- The Washington Times - Wednesday, September 17, 2014

A day after his counterparts at the Pentagon said U.S. ground troops may be needed in the future to defeat Islamic State extremists in Syria and Iraq, Secretary of State John F. Kerry asserted outright Wednesday that “U.S. ground troops will not be sent into combat in this conflict.”

Mr. Kerry made the assertion after a group of sign-carrying anti-war protesters briefly attempted to break up the opening of a Senate Foreign Relations Committee hearing with chants of, “No more war! No more war!”

“I want to be clear,” Mr. Kerry told lawmakers moments after Capitol Police quieted the protesters, “the U.S. troops that have been deployed to Iraq do not and will not have a combat mission.”

The administration has already deployed more than 1,000 U.S. special forces to Iraq to advise Iraqi and Kurdish forces in the fight against Islamic State militants, as well as to protect U.S. personnel in the nation.

The Pentagon’s top general made headlines Tuesday by suggesting that the possibility of U.S. troops to take on a combat role against the Islamic State remains open — and will be weighed as the campaign to defeat the extremist movement evolves during the months ahead.

Gen. Martin E. Dempsey, chairman of the Joint Chiefs of Staff, said that if it were to appear that Iraqi troops and Kurdish forces had a chance to reverse some of the Islamic State’s gains — such as retaking Mosul — U.S. troops might be needed.

“An example: If the Iraqi security forces and the [Kurdish peshmerga] were at some point ready to retake Mosul — a mission that I would find to be extraordinarily complex — it could very well be part of that particular mission to provide close combat advising or accompanying for that mission,” Gen. Dempsey said. “But for the day-to-day activities that I anticipate will evolve over time, I don’t see it to be necessary right now.”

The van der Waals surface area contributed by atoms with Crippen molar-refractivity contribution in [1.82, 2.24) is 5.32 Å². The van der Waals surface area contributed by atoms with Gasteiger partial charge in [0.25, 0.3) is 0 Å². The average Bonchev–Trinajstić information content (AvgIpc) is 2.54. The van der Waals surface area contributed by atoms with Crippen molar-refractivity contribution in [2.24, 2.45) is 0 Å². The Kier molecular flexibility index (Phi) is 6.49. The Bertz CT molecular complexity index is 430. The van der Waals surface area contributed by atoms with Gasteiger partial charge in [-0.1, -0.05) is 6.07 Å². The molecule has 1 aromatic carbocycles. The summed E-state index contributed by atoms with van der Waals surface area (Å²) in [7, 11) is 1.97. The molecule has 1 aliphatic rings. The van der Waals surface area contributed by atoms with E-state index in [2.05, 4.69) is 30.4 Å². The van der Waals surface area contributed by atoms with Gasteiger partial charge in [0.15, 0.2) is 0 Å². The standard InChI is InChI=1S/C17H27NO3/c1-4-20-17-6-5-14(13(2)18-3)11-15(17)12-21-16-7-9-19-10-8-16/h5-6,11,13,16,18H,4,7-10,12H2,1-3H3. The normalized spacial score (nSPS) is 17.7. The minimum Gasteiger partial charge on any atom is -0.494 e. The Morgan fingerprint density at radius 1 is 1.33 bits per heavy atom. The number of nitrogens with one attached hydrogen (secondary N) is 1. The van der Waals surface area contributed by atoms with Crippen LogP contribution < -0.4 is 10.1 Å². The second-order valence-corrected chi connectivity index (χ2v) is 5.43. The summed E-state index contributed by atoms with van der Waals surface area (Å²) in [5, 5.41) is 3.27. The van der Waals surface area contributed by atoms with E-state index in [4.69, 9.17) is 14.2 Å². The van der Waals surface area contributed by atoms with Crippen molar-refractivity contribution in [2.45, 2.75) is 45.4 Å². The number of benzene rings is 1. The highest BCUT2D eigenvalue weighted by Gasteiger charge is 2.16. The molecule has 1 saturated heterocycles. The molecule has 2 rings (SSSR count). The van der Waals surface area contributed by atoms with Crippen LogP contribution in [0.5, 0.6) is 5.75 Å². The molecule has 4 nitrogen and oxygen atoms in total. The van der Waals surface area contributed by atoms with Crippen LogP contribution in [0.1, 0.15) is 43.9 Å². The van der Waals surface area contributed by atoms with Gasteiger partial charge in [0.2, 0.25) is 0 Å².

President Obama appeared eager Wednesday to re-characterize Gen. Dempsey’s comments.

Appearing for a major speech to U.S. troops at MacDill Air Force Base in Tampa, the home of the Pentagon’s U.S. Central Command, Mr. Obama said that American forces “do not and will not have a combat mission” in Iraq.

“As your commander in chief, I will not commit you and the rest of our armed forces to fighting another ground war in Iraq,” the president said.

Mr. Kerry sought to hammer the message home during the Senate hearing on Wednesday afternoon.

“From the last decade we know that a sustainable strategy is not U.S. ground forces,” he told lawmakers. “It is enabling local forces to do what they must for themselves and their country.”

‘Taking out an entire network’

The secretary of state asserted that the growing “global coalition” against the Islamic State is not only about “taking out an enemy on the battlefield, it’s about taking out a network — decimating and discrediting a militant cult masquerading as a religious movement.”

“In addition to the military campaign, it will be equally important for the global coalition to dry up ISIL’s illicit funding, to stop the foreign fighters who carry passports from countries around the world including the United States, to continue to deliver urgently needed humanitarian assistance,” Mr. Kerry said. “Finally, and we can’t overstate this, we must continue to repudiate the gross distortion of Islam that ISIL is spreading, and put an end to the sermons by extremists that brainwash young men to join these movements and commit mass atrocities in the name of God.”

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